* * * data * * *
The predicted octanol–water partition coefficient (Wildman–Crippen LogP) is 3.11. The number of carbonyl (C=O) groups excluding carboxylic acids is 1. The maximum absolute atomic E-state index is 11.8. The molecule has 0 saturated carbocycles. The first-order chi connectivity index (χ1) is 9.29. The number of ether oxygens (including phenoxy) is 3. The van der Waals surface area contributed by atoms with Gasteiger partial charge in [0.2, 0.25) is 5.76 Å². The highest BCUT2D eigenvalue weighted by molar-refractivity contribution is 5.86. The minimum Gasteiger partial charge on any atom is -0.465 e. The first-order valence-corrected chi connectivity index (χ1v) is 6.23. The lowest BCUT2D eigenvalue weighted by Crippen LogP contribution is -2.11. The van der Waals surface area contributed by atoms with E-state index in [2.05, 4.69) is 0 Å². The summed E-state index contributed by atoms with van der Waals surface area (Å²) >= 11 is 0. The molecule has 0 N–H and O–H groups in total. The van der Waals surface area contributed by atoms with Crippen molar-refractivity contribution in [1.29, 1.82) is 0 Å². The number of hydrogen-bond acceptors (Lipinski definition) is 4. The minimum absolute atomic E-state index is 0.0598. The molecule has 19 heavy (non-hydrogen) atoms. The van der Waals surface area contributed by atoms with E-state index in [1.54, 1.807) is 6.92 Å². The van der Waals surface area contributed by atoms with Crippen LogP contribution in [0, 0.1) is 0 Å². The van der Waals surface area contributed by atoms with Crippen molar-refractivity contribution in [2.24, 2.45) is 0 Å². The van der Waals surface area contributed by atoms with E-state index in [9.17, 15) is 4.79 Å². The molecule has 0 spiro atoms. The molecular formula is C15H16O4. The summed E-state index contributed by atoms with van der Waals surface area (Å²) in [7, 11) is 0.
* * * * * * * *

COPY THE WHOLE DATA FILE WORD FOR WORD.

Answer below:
The predicted octanol–water partition coefficient (Wildman–Crippen LogP) is 3.11. The number of carbonyl (C=O) groups excluding carboxylic acids is 1. The maximum absolute atomic E-state index is 11.8. The molecule has 0 saturated carbocycles. The first-order chi connectivity index (χ1) is 9.29. The number of ether oxygens (including phenoxy) is 3. The van der Waals surface area contributed by atoms with Gasteiger partial charge in [0.2, 0.25) is 5.76 Å². The highest BCUT2D eigenvalue weighted by molar-refractivity contribution is 5.86. The minimum Gasteiger partial charge on any atom is -0.465 e. The first-order valence-corrected chi connectivity index (χ1v) is 6.23. The lowest BCUT2D eigenvalue weighted by Crippen LogP contribution is -2.11. The van der Waals surface area contributed by atoms with E-state index in [2.05, 4.69) is 0 Å². The summed E-state index contributed by atoms with van der Waals surface area (Å²) >= 11 is 0. The molecule has 0 N–H and O–H groups in total. The van der Waals surface area contributed by atoms with Crippen molar-refractivity contribution in [1.29, 1.82) is 0 Å². The number of hydrogen-bond acceptors (Lipinski definition) is 4. The minimum absolute atomic E-state index is 0.0598. The molecule has 19 heavy (non-hydrogen) atoms. The van der Waals surface area contributed by atoms with E-state index in [1.54, 1.807) is 6.92 Å². The van der Waals surface area contributed by atoms with Crippen LogP contribution in [0, 0.1) is 0 Å². The van der Waals surface area contributed by atoms with Crippen molar-refractivity contribution in [2.24, 2.45) is 0 Å². The van der Waals surface area contributed by atoms with E-state index in [9.17, 15) is 4.79 Å². The molecule has 0 spiro atoms. The molecular formula is C15H16O4. The summed E-state index contributed by atoms with van der Waals surface area (Å²) in [7, 11) is 0.